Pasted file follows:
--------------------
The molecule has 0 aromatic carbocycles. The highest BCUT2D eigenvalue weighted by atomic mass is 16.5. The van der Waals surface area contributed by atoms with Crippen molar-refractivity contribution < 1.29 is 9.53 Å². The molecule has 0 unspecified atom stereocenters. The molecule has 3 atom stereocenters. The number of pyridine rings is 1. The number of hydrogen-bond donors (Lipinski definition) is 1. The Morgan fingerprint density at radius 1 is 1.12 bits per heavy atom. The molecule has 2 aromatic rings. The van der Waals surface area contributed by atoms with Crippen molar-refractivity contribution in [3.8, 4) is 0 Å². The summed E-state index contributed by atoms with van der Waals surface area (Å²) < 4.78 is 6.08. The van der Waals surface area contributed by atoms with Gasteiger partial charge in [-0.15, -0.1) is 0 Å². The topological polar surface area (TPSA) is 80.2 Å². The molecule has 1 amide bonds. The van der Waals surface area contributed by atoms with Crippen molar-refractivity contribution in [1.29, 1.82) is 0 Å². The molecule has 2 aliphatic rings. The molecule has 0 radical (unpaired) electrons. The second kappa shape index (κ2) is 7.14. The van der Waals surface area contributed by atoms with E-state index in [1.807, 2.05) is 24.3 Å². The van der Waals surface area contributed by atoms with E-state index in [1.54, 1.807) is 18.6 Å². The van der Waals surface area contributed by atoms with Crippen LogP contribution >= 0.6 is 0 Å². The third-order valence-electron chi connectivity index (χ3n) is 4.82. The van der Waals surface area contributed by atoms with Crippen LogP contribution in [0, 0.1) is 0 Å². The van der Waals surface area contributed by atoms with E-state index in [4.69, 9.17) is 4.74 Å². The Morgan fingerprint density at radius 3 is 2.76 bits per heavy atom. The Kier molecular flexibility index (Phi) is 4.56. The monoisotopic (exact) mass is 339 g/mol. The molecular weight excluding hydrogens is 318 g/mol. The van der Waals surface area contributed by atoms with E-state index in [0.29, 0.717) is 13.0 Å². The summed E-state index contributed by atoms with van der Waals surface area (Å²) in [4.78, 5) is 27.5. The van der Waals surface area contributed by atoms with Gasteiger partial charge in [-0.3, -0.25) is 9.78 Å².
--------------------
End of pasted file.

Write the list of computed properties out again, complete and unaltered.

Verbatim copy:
The molecule has 0 aromatic carbocycles. The highest BCUT2D eigenvalue weighted by atomic mass is 16.5. The van der Waals surface area contributed by atoms with Crippen molar-refractivity contribution < 1.29 is 9.53 Å². The molecule has 0 unspecified atom stereocenters. The molecule has 3 atom stereocenters. The number of pyridine rings is 1. The number of hydrogen-bond donors (Lipinski definition) is 1. The Morgan fingerprint density at radius 1 is 1.12 bits per heavy atom. The molecule has 2 aromatic rings. The van der Waals surface area contributed by atoms with Crippen molar-refractivity contribution in [3.8, 4) is 0 Å². The summed E-state index contributed by atoms with van der Waals surface area (Å²) < 4.78 is 6.08. The van der Waals surface area contributed by atoms with Gasteiger partial charge in [-0.15, -0.1) is 0 Å². The topological polar surface area (TPSA) is 80.2 Å². The molecule has 1 amide bonds. The van der Waals surface area contributed by atoms with Crippen molar-refractivity contribution in [1.29, 1.82) is 0 Å². The molecule has 2 aliphatic rings. The molecule has 0 radical (unpaired) electrons. The second kappa shape index (κ2) is 7.14. The van der Waals surface area contributed by atoms with E-state index in [1.807, 2.05) is 24.3 Å². The van der Waals surface area contributed by atoms with E-state index in [1.54, 1.807) is 18.6 Å². The van der Waals surface area contributed by atoms with Crippen LogP contribution >= 0.6 is 0 Å². The third-order valence-electron chi connectivity index (χ3n) is 4.82. The van der Waals surface area contributed by atoms with Crippen LogP contribution in [0, 0.1) is 0 Å². The van der Waals surface area contributed by atoms with E-state index in [4.69, 9.17) is 4.74 Å². The Morgan fingerprint density at radius 3 is 2.76 bits per heavy atom. The Kier molecular flexibility index (Phi) is 4.56. The monoisotopic (exact) mass is 339 g/mol. The molecular weight excluding hydrogens is 318 g/mol. The van der Waals surface area contributed by atoms with E-state index in [0.29, 0.717) is 13.0 Å². The summed E-state index contributed by atoms with van der Waals surface area (Å²) in [4.78, 5) is 27.5. The van der Waals surface area contributed by atoms with Gasteiger partial charge in [-0.3, -0.25) is 9.78 Å².